Quite a few tech companies have also kept their drivers and expanded during the epidemic.
Facebook, which is the largest employer of unionized drivers in Teamsters Local 853, has continued to pay its nearly 500 drivers, who work at four contracted transportation companies, said Tracy Kelly, an organizer with Local 853. Apple, Microsoft and Twitter drivers at paid furloughs.
Tesla, according to Local 583, is continuing its workers for its Fremont manufacturing facility and is expanding new routes north east of Antoch, Oakland, and Gilroy south of San Jose.
Boardman said that for the most part, watchman workers, maintenance and security guards kept their jobs.
Boardman said, “The buildings don’t get any smaller. They don’t require any less maintenance.” “Security has seen almost no layoffs.”
In September, Erica Sanchez, a longtime cafeteria worker at the Verizon Media office in Sunnyvale, California, found out she was one of 120 employees who were losing their jobs, voicing their concerns in a word called “discorcatedada” or “unsalted.” done. “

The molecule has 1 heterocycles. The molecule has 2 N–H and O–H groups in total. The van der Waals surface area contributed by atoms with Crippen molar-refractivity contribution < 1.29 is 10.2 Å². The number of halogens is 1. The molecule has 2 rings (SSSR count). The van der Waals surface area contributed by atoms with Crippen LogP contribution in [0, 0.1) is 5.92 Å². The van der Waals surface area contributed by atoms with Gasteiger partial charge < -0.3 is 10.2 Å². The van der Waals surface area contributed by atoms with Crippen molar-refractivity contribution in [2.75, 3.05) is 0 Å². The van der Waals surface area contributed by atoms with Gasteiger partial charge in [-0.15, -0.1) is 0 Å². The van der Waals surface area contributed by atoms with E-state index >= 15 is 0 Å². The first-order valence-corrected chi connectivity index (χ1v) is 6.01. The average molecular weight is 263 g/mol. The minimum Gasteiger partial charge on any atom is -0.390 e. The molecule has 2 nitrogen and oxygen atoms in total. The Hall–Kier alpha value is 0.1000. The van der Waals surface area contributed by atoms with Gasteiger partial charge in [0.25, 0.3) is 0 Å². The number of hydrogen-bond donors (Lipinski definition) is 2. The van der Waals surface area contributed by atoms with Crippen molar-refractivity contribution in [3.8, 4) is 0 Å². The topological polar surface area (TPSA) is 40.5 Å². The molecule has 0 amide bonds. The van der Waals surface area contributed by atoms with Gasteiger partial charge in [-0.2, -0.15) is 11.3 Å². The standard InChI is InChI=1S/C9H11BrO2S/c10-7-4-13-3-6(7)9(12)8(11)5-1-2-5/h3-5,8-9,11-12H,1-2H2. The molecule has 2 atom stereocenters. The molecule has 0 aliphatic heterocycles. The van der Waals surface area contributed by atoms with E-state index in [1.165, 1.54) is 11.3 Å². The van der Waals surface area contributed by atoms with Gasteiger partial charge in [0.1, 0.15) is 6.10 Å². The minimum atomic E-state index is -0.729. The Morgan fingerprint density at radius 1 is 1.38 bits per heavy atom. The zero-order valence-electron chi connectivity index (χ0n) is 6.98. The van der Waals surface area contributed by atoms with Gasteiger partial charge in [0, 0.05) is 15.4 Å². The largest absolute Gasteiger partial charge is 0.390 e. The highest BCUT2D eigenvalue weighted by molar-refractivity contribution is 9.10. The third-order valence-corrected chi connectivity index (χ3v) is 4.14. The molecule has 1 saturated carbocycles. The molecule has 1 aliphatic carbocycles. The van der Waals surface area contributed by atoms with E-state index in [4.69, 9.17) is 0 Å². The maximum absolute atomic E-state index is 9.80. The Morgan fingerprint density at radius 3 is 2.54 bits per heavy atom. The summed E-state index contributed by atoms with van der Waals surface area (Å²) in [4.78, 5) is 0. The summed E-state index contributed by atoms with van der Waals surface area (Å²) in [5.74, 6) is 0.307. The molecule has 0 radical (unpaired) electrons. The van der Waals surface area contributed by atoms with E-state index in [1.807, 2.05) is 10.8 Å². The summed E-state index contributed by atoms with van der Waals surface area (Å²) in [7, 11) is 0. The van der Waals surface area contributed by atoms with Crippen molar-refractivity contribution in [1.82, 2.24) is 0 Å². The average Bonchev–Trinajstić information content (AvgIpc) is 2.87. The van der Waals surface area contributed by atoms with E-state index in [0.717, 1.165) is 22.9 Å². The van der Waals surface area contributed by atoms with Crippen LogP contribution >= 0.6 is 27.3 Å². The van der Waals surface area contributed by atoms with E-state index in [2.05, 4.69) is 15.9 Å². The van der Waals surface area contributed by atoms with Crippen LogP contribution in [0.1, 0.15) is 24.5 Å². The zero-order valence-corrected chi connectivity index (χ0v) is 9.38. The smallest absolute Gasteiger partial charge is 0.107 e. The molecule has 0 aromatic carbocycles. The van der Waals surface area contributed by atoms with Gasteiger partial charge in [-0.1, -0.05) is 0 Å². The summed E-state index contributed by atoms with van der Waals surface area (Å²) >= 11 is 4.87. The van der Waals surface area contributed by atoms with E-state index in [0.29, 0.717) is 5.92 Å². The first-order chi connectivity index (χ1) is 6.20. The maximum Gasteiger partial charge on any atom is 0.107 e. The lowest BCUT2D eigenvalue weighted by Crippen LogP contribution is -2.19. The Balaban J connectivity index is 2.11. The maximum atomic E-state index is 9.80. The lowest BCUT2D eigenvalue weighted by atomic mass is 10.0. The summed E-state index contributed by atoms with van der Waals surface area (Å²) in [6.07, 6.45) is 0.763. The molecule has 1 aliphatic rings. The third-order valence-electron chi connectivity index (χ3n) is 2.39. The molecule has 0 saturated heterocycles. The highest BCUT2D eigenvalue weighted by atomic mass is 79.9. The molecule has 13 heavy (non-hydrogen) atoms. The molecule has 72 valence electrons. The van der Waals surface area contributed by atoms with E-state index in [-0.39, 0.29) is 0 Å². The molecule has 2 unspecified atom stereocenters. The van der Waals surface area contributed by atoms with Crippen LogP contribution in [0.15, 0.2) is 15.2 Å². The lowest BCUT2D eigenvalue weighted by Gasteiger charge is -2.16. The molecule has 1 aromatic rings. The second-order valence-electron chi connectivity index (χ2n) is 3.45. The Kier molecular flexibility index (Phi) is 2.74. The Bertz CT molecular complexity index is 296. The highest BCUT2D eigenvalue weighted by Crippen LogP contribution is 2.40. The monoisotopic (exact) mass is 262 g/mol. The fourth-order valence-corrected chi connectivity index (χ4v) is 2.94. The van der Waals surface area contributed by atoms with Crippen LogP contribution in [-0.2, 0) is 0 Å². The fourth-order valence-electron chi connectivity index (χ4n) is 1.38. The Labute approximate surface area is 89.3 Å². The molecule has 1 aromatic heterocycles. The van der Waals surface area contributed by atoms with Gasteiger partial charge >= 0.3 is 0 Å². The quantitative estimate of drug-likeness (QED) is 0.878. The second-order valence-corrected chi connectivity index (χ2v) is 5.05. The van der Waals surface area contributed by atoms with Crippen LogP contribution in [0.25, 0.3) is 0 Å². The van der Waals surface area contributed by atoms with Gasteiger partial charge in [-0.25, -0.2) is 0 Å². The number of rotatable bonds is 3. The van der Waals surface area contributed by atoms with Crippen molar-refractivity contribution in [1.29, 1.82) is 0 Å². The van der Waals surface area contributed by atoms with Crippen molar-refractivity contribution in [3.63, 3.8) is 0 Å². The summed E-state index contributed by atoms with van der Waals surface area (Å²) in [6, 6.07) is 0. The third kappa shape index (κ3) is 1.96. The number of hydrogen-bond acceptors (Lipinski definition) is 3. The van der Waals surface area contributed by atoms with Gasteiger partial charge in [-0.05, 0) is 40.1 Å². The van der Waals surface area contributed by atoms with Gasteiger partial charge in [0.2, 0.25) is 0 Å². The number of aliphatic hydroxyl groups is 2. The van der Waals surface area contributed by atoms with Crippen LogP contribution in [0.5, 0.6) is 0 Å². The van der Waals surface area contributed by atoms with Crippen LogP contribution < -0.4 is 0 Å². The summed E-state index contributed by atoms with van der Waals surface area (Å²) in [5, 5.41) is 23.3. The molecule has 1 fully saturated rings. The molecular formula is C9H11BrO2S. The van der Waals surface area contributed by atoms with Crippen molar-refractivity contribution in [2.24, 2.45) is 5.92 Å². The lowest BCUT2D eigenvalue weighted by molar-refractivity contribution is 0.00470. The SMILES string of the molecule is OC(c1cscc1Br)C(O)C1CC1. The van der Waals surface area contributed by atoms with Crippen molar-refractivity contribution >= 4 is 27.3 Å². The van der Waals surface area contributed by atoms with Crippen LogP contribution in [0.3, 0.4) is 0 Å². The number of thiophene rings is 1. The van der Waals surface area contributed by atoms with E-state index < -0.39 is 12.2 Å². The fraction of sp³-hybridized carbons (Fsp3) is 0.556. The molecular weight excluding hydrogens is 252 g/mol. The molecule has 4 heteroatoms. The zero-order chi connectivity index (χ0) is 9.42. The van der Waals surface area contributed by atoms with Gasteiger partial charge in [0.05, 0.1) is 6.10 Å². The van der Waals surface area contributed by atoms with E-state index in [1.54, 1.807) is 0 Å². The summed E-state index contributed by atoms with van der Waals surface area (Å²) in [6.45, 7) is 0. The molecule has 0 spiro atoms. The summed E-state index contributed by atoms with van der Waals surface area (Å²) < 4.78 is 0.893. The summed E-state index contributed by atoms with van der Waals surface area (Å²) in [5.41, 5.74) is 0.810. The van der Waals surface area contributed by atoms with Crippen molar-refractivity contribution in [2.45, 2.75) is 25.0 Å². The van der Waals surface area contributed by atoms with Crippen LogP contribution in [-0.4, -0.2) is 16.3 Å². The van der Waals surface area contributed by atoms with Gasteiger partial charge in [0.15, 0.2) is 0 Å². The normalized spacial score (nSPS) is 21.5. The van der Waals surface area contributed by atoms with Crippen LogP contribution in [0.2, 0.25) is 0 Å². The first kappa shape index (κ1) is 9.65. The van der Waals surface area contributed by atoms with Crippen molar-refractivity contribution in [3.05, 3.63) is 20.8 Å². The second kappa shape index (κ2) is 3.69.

Sanchez worked in the cafeteria for 12 years, during the era when it served as Yahoo’s headquarters. At the end of her term, she was working in the cafeteria for $ 19 an hour, or about $ 38,000 per year.
She applied for unemployment insurance, which she said in Spanish that she did not think her expenses would be covered. She supports her and her son, who is set to graduate from the University of California, Berkeley next month, and is temporarily living in Washington DC while doing an internship.
As of November, Sanchez, 46, of San Jose, said he had not yet received any unemployment benefits, nor had he found a more permanent job. She has managed to pay her rent, and has received food mainly through Hunger at Home, a local nonprofit, where she volunteers.
“I’m fine. I’m hanging in there, but financially I’m struggling and surviving,” she said, doing odd jobs, cleaning houses and selling jewelry and blankets with a relative Is included.
When asked if she sells her merchandise online, she said she does not know how, even though she has worked in the technology industry.
“But this is something I would like to learn how to do,” she said.